In the autumn of 1922 the insurgent Turks appeared to be moving toward a forcible reoccupation of the Dardanelles neutral zone, which was protected by a small British force at Chanak (now Çanakkale). Churchill was foremost in urging a firm stand against them, but the handling of the issue by the cabinet gave the public impression that a major war was being risked for an inadequate cause and on insufficient consideration. A political debacle ensued that brought the shaky coalition government down in ruins, with Churchill as one of the worst casualties. Gripped by a sudden attack of appendicitis, he was not able to appear in public until two days before the election, and then only in a wheelchair. He was defeated humiliatingly by more than 10,000 votes. He thus found himself, as he said, all at once “without an office, without a seat, without a party, and even without an appendix.”
Correctness of diction.“Diction” is often used to refer to articulation, but its primary meaning is word choice—think of dictionary. Our digital culture of text messages, tweets, and email has impacted our spoken language, often reducing it to monosyllables, idioms, and clichés. This is not to say that you should use long or esoteric words. Aspire to precision and clarity when you speak.
"Winston Churchill managed to combine the most magnificent use of English — usually short words, Anglo-Saxon words, Shakespearean," says Andrew Roberts, author of a history of World War II called The Storm of War. "And also this incredibly powerful delivery. And he did it at a time when the world was in such peril from Nazism, that every word mattered."

But the drive to believe and repeat these incorrect memories seems to stem from a desire to remember the war in neater, rosier terms than the actual timeline reveals. (Or, in the case of the Shelley truthers, confirm suspicions about a leader some despise.) There’s a longing to be part of a cultural moment that never existed, yet feels like it must have. While most people experienced Churchill’s cadence through a vinyl recreation years after the fact, those who survived the war would rather believe they heard the thunder and bluster only a privileged few in the House of Commons received in 1940.
We may now ask ourselves: In what way has our position worsened since the beginning of the war? It has worsened by the fact that the Germans have conquered a large part of the coast line of Western Europe, and many small countries have been overrun by them. This aggravates the possibilities of air attack and adds to our naval preoccupations. It in no way diminishes, but on the contrary definitely increases, the power of our long-distance blockade. Similarly, the entrance of Italy into the war increases the power of our long-distance blockade. We have stopped the worst leak by that. We do not know whether military resistance will come to an end in France or not, but should it do so, then of course the Germans will be able to concentrate their forces, both military and industrial, upon us. But for the reasons I have given to the House these will not be found so easy to apply. If invasion has become more imminent, as no doubt it has, we, being relieved from the task of maintaining a large army in France, have far larger and more efficient forces to meet it.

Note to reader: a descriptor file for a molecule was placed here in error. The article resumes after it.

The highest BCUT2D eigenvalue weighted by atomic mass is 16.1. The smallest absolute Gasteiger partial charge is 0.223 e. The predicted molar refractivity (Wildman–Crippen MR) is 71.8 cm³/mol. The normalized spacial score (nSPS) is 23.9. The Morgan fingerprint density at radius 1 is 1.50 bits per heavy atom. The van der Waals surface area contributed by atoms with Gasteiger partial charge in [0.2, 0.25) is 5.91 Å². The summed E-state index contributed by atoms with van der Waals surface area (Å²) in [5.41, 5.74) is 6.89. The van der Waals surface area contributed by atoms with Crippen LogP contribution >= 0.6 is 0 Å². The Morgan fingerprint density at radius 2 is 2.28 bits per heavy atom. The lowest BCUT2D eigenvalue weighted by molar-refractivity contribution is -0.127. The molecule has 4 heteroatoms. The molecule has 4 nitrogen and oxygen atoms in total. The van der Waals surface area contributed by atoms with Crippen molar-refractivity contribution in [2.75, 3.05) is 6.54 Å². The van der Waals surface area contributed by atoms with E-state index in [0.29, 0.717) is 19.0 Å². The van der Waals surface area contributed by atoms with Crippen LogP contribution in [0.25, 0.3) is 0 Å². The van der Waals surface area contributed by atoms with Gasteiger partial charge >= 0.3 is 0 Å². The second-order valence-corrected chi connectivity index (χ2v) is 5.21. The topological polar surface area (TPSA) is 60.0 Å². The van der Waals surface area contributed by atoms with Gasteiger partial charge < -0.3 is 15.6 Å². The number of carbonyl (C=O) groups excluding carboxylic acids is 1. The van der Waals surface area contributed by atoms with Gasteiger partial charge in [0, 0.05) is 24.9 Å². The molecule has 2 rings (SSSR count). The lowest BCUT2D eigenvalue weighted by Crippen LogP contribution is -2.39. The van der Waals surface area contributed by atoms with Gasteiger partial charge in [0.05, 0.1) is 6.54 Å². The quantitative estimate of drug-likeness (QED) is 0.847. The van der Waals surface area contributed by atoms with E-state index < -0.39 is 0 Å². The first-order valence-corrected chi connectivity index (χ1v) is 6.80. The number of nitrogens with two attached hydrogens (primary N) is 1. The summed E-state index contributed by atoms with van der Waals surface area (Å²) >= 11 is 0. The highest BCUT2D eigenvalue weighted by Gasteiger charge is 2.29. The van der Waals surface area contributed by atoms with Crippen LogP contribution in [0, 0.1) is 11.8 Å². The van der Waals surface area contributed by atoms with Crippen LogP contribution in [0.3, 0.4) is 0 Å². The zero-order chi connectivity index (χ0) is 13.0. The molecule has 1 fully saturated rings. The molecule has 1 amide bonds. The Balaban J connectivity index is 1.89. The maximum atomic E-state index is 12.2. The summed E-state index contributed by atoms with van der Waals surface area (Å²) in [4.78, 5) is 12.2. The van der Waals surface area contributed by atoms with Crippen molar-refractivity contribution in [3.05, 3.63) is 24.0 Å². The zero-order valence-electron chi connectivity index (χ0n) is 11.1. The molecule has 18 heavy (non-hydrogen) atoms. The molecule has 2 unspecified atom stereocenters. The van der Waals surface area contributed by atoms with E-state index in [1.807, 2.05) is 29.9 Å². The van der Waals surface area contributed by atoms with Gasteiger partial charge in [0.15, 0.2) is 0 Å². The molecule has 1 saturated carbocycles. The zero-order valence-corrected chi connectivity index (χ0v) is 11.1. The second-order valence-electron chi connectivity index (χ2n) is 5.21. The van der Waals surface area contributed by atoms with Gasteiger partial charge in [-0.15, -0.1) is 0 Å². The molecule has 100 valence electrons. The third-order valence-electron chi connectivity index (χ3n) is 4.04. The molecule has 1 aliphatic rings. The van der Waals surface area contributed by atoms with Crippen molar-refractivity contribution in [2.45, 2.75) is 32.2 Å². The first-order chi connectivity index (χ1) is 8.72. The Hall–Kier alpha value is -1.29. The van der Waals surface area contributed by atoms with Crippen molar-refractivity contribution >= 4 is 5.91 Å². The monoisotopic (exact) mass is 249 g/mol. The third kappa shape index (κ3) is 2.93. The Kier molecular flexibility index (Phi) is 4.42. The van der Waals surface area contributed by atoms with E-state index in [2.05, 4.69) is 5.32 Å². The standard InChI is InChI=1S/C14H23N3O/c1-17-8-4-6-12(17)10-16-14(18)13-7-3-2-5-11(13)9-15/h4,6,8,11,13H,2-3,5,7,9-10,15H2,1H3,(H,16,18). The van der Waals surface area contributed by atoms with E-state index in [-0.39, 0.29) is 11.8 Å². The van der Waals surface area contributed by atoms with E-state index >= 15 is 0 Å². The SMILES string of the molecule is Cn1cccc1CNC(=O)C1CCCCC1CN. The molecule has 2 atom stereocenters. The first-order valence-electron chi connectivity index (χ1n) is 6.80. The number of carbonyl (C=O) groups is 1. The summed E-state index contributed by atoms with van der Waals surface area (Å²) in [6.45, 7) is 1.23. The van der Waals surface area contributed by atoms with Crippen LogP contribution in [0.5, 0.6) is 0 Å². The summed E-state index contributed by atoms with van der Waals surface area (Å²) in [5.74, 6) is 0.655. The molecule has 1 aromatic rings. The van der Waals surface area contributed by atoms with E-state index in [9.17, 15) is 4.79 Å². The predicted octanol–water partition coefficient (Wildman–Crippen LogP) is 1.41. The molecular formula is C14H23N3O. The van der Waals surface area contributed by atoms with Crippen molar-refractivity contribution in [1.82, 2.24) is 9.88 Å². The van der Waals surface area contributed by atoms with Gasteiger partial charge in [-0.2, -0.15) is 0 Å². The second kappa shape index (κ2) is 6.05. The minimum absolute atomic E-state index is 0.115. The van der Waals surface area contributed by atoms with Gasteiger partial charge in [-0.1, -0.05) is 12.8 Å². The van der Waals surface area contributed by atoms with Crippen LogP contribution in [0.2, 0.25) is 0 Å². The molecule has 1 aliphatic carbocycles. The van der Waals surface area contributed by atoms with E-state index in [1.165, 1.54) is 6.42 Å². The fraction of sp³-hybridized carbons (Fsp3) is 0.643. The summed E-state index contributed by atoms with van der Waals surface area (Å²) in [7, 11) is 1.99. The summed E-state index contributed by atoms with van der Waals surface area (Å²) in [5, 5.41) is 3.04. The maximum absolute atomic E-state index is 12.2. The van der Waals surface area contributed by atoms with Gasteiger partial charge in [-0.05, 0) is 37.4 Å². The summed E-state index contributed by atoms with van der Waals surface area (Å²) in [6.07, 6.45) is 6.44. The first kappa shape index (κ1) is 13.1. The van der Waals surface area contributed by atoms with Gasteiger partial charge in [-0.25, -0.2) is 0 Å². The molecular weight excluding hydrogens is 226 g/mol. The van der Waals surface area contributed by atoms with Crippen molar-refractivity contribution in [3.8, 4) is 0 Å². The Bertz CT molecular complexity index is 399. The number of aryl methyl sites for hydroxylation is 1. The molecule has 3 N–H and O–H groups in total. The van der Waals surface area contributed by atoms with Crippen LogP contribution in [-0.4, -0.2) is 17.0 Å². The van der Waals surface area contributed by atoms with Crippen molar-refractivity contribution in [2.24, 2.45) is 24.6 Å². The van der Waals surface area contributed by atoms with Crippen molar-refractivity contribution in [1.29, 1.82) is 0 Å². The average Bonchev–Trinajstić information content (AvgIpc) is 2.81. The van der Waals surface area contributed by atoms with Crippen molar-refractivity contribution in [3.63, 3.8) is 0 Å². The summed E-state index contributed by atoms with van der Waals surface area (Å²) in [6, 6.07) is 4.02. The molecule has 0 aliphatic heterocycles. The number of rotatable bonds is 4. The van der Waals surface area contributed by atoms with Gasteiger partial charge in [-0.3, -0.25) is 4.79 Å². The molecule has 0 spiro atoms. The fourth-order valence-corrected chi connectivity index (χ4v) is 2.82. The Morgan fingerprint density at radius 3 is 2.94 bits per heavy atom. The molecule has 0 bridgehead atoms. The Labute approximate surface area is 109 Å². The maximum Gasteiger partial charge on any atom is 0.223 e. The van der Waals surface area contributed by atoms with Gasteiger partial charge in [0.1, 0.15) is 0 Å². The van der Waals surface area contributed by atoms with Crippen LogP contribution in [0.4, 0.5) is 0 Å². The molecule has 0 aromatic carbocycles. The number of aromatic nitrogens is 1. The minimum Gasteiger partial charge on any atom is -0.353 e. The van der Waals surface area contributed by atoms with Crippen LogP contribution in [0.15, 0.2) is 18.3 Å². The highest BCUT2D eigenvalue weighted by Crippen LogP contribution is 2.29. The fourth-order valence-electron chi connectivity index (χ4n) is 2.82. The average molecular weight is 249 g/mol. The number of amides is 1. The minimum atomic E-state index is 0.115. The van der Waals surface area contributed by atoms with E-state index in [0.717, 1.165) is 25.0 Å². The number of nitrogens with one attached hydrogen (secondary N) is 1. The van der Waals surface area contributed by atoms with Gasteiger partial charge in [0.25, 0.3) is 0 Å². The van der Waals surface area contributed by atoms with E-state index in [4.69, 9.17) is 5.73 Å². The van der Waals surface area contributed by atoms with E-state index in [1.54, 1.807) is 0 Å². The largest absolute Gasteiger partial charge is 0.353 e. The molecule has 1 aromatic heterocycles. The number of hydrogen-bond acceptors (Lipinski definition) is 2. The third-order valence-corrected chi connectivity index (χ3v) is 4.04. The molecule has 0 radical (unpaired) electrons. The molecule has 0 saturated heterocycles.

In 1904 the Conservative government found itself impaled on a dilemma by Colonial Secretary Joseph Chamberlain’s open advocacy of a tariff. Churchill, a convinced free trader, helped to found the Free Food League. He was disavowed by his constituents and became increasingly alienated from his party. In 1904 he joined the Liberals and won renown for the audacity of his attacks on Chamberlain and Balfour. The radical elements in his political makeup came to the surface under the influence of two colleagues in particular, John Morley, a political legatee of W.E. Gladstone, and David Lloyd George, the rising Welsh orator and firebrand. In the ensuing general election in 1906 he secured a notable victory in Manchester and began his ministerial career in the new Liberal government as undersecretary of state for the colonies. He soon gained credit for his able defense of the policy of conciliation and self-government in South Africa. When the ministry was reconstructed under Prime Minister Herbert H. Asquith in 1908, Churchill was promoted to president of the Board of Trade, with a seat in the cabinet. Defeated at the ensuing by-election in Manchester, he won an election at Dundee. In the same year he married the beautiful Clementine Hozier; it was a marriage of unbroken affection that provided a secure and happy background for his turbulent career.
78 rpm: HMV (JOX.33), Gramophone (C3198) [issued as part of Gramophone Album The Progress of the War, No. 348], BBC, World Record Club EZ.1026, World Record Club ME-2121-2123; 33 rpm: EMI/Odeon 1-2, Capitol, Caedmon TC 2065, Decca 5, London XL.10, Caedmon TC 2018; Tape: BBC Radio Collection, Argo 1118; CD: BBC Audiobooks, This England, EMI, Enlightenment, SpeechWorks, ProArte